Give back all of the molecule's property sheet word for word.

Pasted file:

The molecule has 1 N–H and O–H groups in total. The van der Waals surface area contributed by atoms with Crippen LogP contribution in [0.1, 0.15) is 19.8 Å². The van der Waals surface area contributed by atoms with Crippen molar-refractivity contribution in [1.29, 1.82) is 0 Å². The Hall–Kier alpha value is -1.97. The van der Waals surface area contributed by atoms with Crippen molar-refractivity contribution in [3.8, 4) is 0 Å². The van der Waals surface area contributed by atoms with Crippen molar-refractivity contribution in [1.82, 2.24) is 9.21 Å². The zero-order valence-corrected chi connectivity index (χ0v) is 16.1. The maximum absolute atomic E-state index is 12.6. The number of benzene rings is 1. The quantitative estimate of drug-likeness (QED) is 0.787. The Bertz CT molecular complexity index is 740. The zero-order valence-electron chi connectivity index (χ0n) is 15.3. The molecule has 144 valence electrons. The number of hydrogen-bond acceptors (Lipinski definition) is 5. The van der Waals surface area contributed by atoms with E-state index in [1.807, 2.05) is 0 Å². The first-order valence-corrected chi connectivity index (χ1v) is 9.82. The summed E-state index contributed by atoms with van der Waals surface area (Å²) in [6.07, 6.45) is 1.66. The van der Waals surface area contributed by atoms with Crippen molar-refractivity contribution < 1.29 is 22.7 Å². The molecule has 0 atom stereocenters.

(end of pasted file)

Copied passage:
The molecule has 1 N–H and O–H groups in total. The van der Waals surface area contributed by atoms with Crippen LogP contribution in [0.1, 0.15) is 19.8 Å². The van der Waals surface area contributed by atoms with Crippen molar-refractivity contribution in [1.29, 1.82) is 0 Å². The Hall–Kier alpha value is -1.97. The van der Waals surface area contributed by atoms with Crippen molar-refractivity contribution in [3.8, 4) is 0 Å². The van der Waals surface area contributed by atoms with Crippen molar-refractivity contribution in [1.82, 2.24) is 9.21 Å². The zero-order valence-corrected chi connectivity index (χ0v) is 16.1. The maximum absolute atomic E-state index is 12.6. The number of benzene rings is 1. The quantitative estimate of drug-likeness (QED) is 0.787. The Bertz CT molecular complexity index is 740. The zero-order valence-electron chi connectivity index (χ0n) is 15.3. The molecule has 144 valence electrons. The number of hydrogen-bond acceptors (Lipinski definition) is 5. The van der Waals surface area contributed by atoms with E-state index in [1.807, 2.05) is 0 Å². The first-order valence-corrected chi connectivity index (χ1v) is 9.82. The summed E-state index contributed by atoms with van der Waals surface area (Å²) in [6.07, 6.45) is 1.66. The van der Waals surface area contributed by atoms with Crippen molar-refractivity contribution < 1.29 is 22.7 Å². The molecule has 0 atom stereocenters.